Manuka Design Information

21 September 2014

Manuka is pretty straight forward: a compressed, flat-sided sanserif for big typography.

It’s hard to know exactly what Gray finds perverse: the mere concept of the reversed stress or the actual execution? She seems to dislike the Caslon Italian yet grudgingly accepts the French Antique. I suspect her attitude is typical of most typographers throughout the ages: oscillating between loathing and mirth.

Manuka-Design-Info-Specimen-Cover.jpg

These days I am rather partial towards a good reversed-stress typeface. I agree with Gray: they are perverse. But that is their beauty. It took a while to come to this conclusion; for years I felt ambivalent about them. My entire attitude changed while drinking a beer in the sun, reading American Wood Type: 1828-1900 by Rob Roy Kelly.¹ I saw the exact reproduction below.

Manuka-Design-Info-Overview.jpg

and was immediately smitten. The razor-thin side bearings and serif counters are striking—narrow strips of light sparkling through an angular mass of black. This was precisely the effect I wished to capture with Maelstrom. To really ramp up the contrast the hairlines needed to be just as thin, which would allow me to cram in as much fine detail as possible! ² I figured that no typographer in their right mind would ever use this style for small sizes.

Manuka-Design-Info-Bon-Nib-Dah.jpg

Due to the contrary nature of the reversed-stress form, I established a basic three-zone construction principle along the horizontal. This freed me up to concentrate on other particulars, like proportions and punctuation. I found that slight serif bracketing warmed the line work, softening the harsh contrast and lending heft to the overall impression.

Manuka-Design-Info-Mohn.jpg

And so, off I sketched.³ There is limited information in the historic specimens on how to flesh out a reversed-stress character set. In general, it’s a simple game of opposites. Take a Modern, make the thin strokes thick, and vice versa. When it comes down to specifics, however, this rule cannot be mindlessly applied to everything; liberties have to be taken. It’s like reading upside down or talking backwards—all the sense is there, just in exactly the opposite place. It takes some mental and visual adjusting.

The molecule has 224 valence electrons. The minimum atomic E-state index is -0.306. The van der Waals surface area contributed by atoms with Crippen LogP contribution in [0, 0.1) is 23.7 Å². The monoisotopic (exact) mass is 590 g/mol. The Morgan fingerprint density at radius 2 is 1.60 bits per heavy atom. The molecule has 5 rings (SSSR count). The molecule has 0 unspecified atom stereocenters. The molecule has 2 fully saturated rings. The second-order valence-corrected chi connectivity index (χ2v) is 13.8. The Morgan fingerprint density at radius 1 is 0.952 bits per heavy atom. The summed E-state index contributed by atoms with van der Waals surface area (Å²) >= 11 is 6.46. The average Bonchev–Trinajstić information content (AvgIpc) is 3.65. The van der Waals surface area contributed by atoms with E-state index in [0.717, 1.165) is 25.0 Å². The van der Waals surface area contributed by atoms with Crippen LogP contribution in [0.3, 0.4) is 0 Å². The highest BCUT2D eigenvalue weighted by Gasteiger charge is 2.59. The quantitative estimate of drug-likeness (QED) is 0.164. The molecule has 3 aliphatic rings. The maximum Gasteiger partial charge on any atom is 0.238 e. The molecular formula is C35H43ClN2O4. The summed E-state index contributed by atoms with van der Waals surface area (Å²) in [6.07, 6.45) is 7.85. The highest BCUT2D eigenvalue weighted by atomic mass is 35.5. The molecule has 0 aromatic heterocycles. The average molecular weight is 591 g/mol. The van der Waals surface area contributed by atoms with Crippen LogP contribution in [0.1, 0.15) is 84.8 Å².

Manuka-Design-Info-Hell-Dog-Nu.jpg

Take the ampersand, for example. This was tricky to figure out and relied on some optical sleight of hand. It’s essentially an “impossible” letterform with two strokes merging into the kick. Characters with a basic vertical and horizontal weight distribution are logical to reverse, but angled strokes and curves take much more work.

Manuka-Design-Info-Detail-Inspiration-03.png

Take the ampersand, for example. This was tricky to figure out and relied on some optical sleight of hand. It’s essentially an “impossible” letterform with two strokes merging into the kick. Characters with a basic vertical and horizontal weight distribution are logical to reverse, but angled strokes and curves take much more work.

Manuka-Ampersand.jpg

And so, off I sketched.³ There is limited information in the historic specimens on how to flesh out a reversed-stress character set. In general, it’s a simple game of opposites. Take a Modern, make the thin strokes thick, and vice versa. When it comes down to specifics, however, this rule cannot be mindlessly applied to everything; liberties have to be taken. It’s like reading upside down or talking backwards—all the sense is there, just in exactly the opposite place. It takes some mental and visual adjusting.

Manuka-Design-Info-Differences-1.png

And so, off I sketched.³ There is limited information in the historic specimens on how to flesh out a reversed-stress character set. In general, it’s a simple game of opposites. Take a Modern, make the thin strokes thick, and vice versa. When it comes down to specifics, however, this rule cannot be mindlessly applied to everything; liberties have to be taken. It’s like reading upside down or talking backwards—all the sense is there, just in exactly the opposite place. It takes some mental and visual adjusting.